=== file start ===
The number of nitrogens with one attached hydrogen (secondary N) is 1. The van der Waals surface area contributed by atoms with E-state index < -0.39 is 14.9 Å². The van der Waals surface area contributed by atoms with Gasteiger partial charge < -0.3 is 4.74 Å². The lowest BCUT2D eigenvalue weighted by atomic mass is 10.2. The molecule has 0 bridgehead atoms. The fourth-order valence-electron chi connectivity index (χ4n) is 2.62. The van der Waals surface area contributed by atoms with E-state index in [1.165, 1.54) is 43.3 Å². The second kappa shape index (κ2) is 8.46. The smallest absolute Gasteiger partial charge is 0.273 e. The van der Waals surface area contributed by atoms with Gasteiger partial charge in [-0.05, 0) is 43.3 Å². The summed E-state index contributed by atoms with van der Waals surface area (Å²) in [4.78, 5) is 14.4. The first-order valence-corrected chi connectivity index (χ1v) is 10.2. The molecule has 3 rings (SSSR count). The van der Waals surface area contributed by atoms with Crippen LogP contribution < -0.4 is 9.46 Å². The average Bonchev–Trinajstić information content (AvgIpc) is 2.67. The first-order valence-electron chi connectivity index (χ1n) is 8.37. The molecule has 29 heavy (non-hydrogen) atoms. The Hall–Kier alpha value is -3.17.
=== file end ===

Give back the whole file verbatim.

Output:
The number of nitrogens with one attached hydrogen (secondary N) is 1. The van der Waals surface area contributed by atoms with E-state index < -0.39 is 14.9 Å². The van der Waals surface area contributed by atoms with Gasteiger partial charge < -0.3 is 4.74 Å². The lowest BCUT2D eigenvalue weighted by atomic mass is 10.2. The molecule has 0 bridgehead atoms. The fourth-order valence-electron chi connectivity index (χ4n) is 2.62. The van der Waals surface area contributed by atoms with E-state index in [1.165, 1.54) is 43.3 Å². The second kappa shape index (κ2) is 8.46. The smallest absolute Gasteiger partial charge is 0.273 e. The van der Waals surface area contributed by atoms with Gasteiger partial charge in [-0.05, 0) is 43.3 Å². The summed E-state index contributed by atoms with van der Waals surface area (Å²) in [4.78, 5) is 14.4. The first-order valence-corrected chi connectivity index (χ1v) is 10.2. The molecule has 3 rings (SSSR count). The van der Waals surface area contributed by atoms with Crippen LogP contribution < -0.4 is 9.46 Å². The average Bonchev–Trinajstić information content (AvgIpc) is 2.67. The first-order valence-electron chi connectivity index (χ1n) is 8.37. The molecule has 29 heavy (non-hydrogen) atoms. The Hall–Kier alpha value is -3.17.